A partnership to save lives, eliminate tetanus and change the world
Over the past two weeks, I have been watching with alarm the life-or-death struggle being waged by a 6-year old boy battling tetanus. This drama is unfolding not “over there” in the developing world but “over here” in London, Ontario. The young boy’s parents chose not to have him immunized believing that he would be protected by “herd immunity” - the phenomenon that occurs when a significant percentage of the population is immune and an infectious agent cannot get a toehold in the community.
However, there is no such thing as “herd immunity” in the case of tetanus. Tetanus spores are ubiquitous and have a toehold everywhere. Fortunately, it appears that the boy will survive his brush with death and hopefully, his parents will ensure his immunizations are current and never again play Russian roulette with his life.
This unfortunate incident underscores the fact that education on tetanus is needed “over here” as much as it is needed “over there.” The Kiwanis-UNICEF partnership to eliminate maternal-neonatal tetanus (MNT) is working to not only vaccinate women and their future children, but also educate the public about this devastating disease.
Together, we are prevailing over this cruel and swift killer. Four years ago, at the outset, MNT was endemic in 40 countries in the developing world. That number has been whittled down to 23.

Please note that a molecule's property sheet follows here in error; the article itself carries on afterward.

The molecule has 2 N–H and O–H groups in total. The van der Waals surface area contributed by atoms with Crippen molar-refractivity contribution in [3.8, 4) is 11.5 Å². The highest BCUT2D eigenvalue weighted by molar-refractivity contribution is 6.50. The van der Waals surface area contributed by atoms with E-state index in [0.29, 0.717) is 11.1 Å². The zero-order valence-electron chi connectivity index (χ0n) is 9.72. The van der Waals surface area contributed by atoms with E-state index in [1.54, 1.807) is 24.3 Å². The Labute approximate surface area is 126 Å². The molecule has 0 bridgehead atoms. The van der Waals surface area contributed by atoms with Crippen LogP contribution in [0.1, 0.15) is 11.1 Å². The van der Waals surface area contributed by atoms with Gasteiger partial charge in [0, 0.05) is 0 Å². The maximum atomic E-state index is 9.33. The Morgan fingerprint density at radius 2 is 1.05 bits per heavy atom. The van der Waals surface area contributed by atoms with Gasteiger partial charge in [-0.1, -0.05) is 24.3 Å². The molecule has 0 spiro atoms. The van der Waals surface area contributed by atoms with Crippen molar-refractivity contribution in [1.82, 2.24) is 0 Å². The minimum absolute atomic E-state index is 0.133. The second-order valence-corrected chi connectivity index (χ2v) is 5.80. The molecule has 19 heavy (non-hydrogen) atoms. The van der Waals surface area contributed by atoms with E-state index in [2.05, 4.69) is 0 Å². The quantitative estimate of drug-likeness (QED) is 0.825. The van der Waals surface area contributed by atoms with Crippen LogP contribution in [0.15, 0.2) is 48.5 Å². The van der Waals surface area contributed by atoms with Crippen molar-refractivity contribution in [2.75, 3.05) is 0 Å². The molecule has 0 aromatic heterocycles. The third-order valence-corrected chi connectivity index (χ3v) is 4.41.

New mother Ami received a tetanus vaccination are now she and her son Cheikh have protection from the disease.
In February of this year, Prime Minister Harper announced that his government would join the partnership pledging $2.5 million in matching funds to the campaign. Matching funds raised by Canadians and Kiwanians, the resulting $5 million will protect over 3 million women-at-risk and their future babies. In his announcement, the Prime Minister praised the efforts of UNICEF Canada and Canadian Kiwanians.
The contribution of the Government of Canada is the largest donation by any government to the Eliminate Project. Canadian Kiwanians are the envy of Kiwanians around the world as Canada clearly demonstrates its commitment to maternal, neonatal and child health. This generous contribution has been shared with 640,000 Kiwanians around the globe.
Prime Minister of Canada Stephen Harper, UNICEF Canada President and CEO David Morley, Kiwanis International President Dr. John Button, Kiwanis Foundation of Canada leader Chuck McIlravey and Co-Chair of the Bill & Melinda Gates Foundation Bill Gates meet to discuss the Eliminate project and maternal, newborn and child health. (Photo credit: pm.gc.ca)
Kiwanis International is 100 years old and the organization will be holding its centennial convention and celebration in Indianapolis from June 25-28. The Government of Canada-Kiwanis-UNICEF Canada partnership will be recognized as a partnership that works.
This partnership can only be strengthened by the support of Canadians. Everyone can play a role to protect mothers and children, eliminate this deadly disease and ultimately change the world.
I hope you will join us.
Dr John Button is the President of Kiwanis International, and lives in Ontario where he recently retired from medical practice.